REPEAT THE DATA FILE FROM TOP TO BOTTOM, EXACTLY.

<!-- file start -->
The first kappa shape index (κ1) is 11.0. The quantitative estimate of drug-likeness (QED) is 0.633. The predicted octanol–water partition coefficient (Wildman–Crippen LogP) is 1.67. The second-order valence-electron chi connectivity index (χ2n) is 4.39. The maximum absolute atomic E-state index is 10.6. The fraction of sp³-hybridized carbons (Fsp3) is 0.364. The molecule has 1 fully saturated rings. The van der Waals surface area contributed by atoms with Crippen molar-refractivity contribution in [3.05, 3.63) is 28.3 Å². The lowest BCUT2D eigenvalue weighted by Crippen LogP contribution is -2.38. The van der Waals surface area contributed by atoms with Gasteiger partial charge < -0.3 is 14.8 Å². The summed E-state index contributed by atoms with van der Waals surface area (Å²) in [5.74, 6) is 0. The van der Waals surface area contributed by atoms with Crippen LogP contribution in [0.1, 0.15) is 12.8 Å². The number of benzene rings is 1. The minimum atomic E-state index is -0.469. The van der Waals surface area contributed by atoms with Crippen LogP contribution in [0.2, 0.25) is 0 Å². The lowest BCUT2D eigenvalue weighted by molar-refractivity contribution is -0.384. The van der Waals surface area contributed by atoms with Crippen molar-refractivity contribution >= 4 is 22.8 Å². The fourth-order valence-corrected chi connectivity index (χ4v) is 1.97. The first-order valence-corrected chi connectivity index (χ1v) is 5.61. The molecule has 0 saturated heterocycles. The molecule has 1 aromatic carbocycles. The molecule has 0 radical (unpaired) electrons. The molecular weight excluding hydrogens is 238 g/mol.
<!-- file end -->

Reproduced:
The first kappa shape index (κ1) is 11.0. The quantitative estimate of drug-likeness (QED) is 0.633. The predicted octanol–water partition coefficient (Wildman–Crippen LogP) is 1.67. The second-order valence-electron chi connectivity index (χ2n) is 4.39. The maximum absolute atomic E-state index is 10.6. The fraction of sp³-hybridized carbons (Fsp3) is 0.364. The molecule has 1 fully saturated rings. The van der Waals surface area contributed by atoms with Crippen molar-refractivity contribution in [3.05, 3.63) is 28.3 Å². The lowest BCUT2D eigenvalue weighted by Crippen LogP contribution is -2.38. The van der Waals surface area contributed by atoms with Gasteiger partial charge < -0.3 is 14.8 Å². The summed E-state index contributed by atoms with van der Waals surface area (Å²) in [5.74, 6) is 0. The van der Waals surface area contributed by atoms with Crippen LogP contribution in [0.1, 0.15) is 12.8 Å². The number of benzene rings is 1. The minimum atomic E-state index is -0.469. The van der Waals surface area contributed by atoms with Crippen LogP contribution in [0.2, 0.25) is 0 Å². The lowest BCUT2D eigenvalue weighted by molar-refractivity contribution is -0.384. The van der Waals surface area contributed by atoms with Crippen molar-refractivity contribution >= 4 is 22.8 Å². The fourth-order valence-corrected chi connectivity index (χ4v) is 1.97. The first-order valence-corrected chi connectivity index (χ1v) is 5.61. The molecule has 0 saturated heterocycles. The molecule has 1 aromatic carbocycles. The molecule has 0 radical (unpaired) electrons. The molecular weight excluding hydrogens is 238 g/mol.